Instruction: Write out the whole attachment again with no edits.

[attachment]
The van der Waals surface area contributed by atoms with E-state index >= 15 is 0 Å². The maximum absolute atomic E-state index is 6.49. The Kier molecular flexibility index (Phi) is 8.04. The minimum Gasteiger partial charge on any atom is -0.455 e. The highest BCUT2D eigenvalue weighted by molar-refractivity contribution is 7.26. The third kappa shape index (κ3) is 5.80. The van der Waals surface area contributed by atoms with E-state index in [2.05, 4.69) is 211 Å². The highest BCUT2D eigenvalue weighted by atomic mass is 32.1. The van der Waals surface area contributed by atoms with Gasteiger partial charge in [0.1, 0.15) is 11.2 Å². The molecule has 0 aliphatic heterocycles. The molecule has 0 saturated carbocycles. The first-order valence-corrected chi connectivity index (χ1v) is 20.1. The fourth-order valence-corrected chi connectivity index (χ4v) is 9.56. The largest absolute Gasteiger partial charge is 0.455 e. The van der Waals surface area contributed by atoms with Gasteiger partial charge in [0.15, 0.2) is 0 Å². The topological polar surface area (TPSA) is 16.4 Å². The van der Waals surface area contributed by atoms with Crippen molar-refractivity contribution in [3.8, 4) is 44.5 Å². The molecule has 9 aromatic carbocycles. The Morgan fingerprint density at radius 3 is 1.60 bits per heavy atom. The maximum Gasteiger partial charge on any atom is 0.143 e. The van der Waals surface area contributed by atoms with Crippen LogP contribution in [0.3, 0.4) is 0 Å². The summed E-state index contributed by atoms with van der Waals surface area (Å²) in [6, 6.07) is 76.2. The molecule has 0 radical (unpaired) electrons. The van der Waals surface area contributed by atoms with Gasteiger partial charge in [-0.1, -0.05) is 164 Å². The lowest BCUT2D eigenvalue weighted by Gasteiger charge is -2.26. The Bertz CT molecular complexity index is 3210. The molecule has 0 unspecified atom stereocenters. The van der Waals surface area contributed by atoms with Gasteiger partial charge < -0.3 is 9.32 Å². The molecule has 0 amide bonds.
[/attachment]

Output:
The van der Waals surface area contributed by atoms with E-state index >= 15 is 0 Å². The maximum absolute atomic E-state index is 6.49. The Kier molecular flexibility index (Phi) is 8.04. The minimum Gasteiger partial charge on any atom is -0.455 e. The highest BCUT2D eigenvalue weighted by molar-refractivity contribution is 7.26. The third kappa shape index (κ3) is 5.80. The van der Waals surface area contributed by atoms with E-state index in [2.05, 4.69) is 211 Å². The highest BCUT2D eigenvalue weighted by atomic mass is 32.1. The van der Waals surface area contributed by atoms with Gasteiger partial charge in [0.1, 0.15) is 11.2 Å². The molecule has 0 aliphatic heterocycles. The molecule has 0 saturated carbocycles. The first-order valence-corrected chi connectivity index (χ1v) is 20.1. The fourth-order valence-corrected chi connectivity index (χ4v) is 9.56. The largest absolute Gasteiger partial charge is 0.455 e. The van der Waals surface area contributed by atoms with Gasteiger partial charge in [0.15, 0.2) is 0 Å². The topological polar surface area (TPSA) is 16.4 Å². The van der Waals surface area contributed by atoms with Crippen molar-refractivity contribution in [3.8, 4) is 44.5 Å². The molecule has 9 aromatic carbocycles. The Morgan fingerprint density at radius 3 is 1.60 bits per heavy atom. The maximum Gasteiger partial charge on any atom is 0.143 e. The van der Waals surface area contributed by atoms with Crippen LogP contribution in [0.3, 0.4) is 0 Å². The summed E-state index contributed by atoms with van der Waals surface area (Å²) in [6, 6.07) is 76.2. The molecule has 0 radical (unpaired) electrons. The van der Waals surface area contributed by atoms with Gasteiger partial charge in [-0.1, -0.05) is 164 Å². The lowest BCUT2D eigenvalue weighted by Gasteiger charge is -2.26. The Bertz CT molecular complexity index is 3210. The molecule has 0 unspecified atom stereocenters. The van der Waals surface area contributed by atoms with Gasteiger partial charge < -0.3 is 9.32 Å². The molecule has 0 amide bonds.